30 May 2014

The Ballad of Casey Jones

Casey Jones was an engineer. A real, live train engineer, not a financial engineer. But, as they did, he crashed and burned. What seems to be the original:
'Twas around this curve he saw a passenger train;
Something happened in Casey's brain;
Fireman jumped off, but Casey stayed on,
He's a good engineer but he's dead and gone--

Too bad some banksters (who couldn't be called 'good') didn't stay on the train they sent 'round the bend. As many, including humble self, have pointed out, the purpose of the financial sector is to marry borrowers with savers, at minimum cost, and not to suck up the savings for themselves. Today we get some reporting from London. Mr. Norris devotes much of his article to the recent history of bank regulation, and lack thereof.
Ms. Lagarde added that "the true role of the financial sector is to serve, not to rule, the economy. Its real job is to benefit people, especially by financing investment and thus helping with the creation of jobs and growth."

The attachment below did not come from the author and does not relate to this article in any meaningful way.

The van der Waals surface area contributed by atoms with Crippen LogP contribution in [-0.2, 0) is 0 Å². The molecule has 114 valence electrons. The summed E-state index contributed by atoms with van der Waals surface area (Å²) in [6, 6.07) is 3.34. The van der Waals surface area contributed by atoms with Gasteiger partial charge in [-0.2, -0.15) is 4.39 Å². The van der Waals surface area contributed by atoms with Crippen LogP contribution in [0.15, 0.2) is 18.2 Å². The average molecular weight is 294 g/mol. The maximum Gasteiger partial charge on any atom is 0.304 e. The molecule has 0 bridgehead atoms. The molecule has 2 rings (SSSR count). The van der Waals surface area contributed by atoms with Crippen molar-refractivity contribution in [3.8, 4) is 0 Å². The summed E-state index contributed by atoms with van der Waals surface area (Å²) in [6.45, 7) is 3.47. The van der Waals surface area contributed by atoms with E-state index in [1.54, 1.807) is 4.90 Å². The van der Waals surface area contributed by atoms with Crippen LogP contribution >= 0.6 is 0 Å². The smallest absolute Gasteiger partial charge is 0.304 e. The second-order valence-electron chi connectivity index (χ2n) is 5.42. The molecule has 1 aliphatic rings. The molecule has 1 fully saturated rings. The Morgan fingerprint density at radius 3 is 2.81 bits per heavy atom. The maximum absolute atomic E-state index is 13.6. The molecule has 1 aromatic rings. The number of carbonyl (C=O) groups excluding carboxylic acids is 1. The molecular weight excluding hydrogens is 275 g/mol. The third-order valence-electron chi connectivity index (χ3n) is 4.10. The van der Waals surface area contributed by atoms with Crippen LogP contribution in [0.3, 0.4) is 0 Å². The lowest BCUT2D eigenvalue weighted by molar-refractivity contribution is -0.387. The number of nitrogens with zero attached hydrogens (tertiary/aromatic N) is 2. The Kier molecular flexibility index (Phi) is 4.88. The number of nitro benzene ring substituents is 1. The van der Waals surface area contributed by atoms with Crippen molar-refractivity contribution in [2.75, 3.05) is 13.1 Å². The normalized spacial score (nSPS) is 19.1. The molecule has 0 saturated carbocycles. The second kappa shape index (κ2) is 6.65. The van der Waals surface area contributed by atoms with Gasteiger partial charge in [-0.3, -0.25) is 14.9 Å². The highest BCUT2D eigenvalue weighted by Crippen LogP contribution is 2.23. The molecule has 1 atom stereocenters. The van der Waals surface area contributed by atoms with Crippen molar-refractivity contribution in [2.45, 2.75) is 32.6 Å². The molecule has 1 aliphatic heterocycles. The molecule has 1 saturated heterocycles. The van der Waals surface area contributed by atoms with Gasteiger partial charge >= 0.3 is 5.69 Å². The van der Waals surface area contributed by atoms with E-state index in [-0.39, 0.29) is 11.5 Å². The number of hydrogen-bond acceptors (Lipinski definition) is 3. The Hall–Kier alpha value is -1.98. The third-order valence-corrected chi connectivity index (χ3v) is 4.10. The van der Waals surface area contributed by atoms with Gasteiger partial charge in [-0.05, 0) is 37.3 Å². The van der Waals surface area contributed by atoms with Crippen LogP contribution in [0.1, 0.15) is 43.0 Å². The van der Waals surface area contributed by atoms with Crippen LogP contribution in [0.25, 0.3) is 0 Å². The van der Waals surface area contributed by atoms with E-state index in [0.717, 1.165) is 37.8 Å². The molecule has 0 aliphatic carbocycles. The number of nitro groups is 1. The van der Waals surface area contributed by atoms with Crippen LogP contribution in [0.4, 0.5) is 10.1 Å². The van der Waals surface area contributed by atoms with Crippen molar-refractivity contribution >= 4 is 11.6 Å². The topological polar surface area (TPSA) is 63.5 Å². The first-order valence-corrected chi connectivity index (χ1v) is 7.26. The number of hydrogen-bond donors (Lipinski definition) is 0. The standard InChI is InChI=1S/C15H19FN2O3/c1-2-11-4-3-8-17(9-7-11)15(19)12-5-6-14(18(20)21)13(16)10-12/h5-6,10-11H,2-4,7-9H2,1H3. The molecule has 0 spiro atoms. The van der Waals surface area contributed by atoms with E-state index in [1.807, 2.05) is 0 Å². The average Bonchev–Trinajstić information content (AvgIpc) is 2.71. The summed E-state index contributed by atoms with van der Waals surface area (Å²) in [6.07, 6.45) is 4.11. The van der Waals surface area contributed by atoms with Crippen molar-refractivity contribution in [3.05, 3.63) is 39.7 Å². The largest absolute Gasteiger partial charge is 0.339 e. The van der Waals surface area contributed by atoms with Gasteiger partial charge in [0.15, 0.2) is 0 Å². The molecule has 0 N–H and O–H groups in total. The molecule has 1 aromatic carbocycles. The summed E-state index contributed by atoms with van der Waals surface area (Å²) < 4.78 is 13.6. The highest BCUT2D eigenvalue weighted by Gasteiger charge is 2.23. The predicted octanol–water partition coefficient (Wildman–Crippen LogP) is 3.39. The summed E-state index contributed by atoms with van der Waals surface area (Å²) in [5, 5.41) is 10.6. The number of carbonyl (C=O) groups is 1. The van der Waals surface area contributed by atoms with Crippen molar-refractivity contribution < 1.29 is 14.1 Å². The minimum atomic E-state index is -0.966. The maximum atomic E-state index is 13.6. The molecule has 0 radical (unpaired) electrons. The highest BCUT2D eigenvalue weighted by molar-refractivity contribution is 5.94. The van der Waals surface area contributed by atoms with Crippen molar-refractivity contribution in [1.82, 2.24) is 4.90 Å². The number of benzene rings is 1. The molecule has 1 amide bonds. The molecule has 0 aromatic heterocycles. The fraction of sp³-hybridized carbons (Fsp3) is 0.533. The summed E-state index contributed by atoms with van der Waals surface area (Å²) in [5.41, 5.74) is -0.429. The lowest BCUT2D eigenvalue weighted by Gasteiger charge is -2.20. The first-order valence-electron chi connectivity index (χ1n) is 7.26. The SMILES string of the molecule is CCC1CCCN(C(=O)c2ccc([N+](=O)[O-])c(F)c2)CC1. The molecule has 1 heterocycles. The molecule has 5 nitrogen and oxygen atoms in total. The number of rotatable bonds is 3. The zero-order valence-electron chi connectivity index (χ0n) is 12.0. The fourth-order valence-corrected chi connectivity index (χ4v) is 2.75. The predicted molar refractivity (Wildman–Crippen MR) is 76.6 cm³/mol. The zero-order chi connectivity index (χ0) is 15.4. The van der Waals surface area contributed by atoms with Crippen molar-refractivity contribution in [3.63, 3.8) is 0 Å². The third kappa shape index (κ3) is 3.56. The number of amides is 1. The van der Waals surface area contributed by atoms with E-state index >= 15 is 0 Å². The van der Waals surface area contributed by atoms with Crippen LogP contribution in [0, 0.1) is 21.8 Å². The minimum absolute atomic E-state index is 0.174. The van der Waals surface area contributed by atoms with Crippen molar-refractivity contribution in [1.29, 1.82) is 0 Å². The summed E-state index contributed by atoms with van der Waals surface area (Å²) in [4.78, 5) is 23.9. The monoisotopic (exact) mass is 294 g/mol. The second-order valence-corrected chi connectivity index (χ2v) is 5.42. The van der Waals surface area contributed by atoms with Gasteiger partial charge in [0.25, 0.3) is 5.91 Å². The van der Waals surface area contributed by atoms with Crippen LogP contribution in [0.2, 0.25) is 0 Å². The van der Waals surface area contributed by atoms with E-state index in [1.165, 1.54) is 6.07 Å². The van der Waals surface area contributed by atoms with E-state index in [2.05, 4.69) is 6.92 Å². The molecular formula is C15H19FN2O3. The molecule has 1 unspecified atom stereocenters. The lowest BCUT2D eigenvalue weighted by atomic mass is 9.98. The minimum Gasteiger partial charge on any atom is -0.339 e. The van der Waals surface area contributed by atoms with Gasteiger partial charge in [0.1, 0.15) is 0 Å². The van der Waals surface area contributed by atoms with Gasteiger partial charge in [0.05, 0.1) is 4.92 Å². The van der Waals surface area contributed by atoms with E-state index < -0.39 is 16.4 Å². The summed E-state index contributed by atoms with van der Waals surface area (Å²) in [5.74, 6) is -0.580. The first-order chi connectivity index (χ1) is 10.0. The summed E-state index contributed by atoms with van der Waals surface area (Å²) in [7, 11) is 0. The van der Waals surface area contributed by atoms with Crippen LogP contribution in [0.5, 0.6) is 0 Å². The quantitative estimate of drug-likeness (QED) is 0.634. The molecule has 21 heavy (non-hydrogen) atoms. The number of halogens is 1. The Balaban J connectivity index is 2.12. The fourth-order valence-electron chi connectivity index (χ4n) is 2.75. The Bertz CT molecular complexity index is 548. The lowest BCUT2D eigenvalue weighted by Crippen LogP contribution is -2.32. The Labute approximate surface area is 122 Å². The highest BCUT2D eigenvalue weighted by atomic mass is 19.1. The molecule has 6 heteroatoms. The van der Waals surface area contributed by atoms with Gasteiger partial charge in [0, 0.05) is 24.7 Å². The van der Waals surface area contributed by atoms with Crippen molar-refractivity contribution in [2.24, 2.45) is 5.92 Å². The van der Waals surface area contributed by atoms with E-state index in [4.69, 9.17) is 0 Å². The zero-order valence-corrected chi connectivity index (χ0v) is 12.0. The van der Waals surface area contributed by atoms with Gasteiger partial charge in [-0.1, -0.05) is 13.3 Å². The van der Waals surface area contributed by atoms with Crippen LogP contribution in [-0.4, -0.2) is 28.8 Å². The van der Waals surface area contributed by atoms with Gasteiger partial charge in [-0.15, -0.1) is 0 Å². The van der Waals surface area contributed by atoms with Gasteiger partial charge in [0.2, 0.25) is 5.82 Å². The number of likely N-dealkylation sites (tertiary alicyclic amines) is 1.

Ms. Lagarde, of course, is now managing director of the IMF. It's been the IMF over the last few decades which has had a knee-jerk reaction to countries getting into trouble, which reaction is to punish the poor and reward the rich. The IMF did, quietly, admit it went a bit overboard. Words are nice, but actions are better. IOW, the jury is still out.

This is the end of Mr. Norris' piece:
Mr. Carney, by the way, is a Canadian who got the Bank of England job in part because of a perception that British regulators had been too trusting. The Edelman survey found that only 6 percent of people in Britain thought there was now too much regulation of financial services firms, while 64 percent thought there was too little.

High time the London Whales and other self-serving quants, banksters, hedgies, etc. were called to account.

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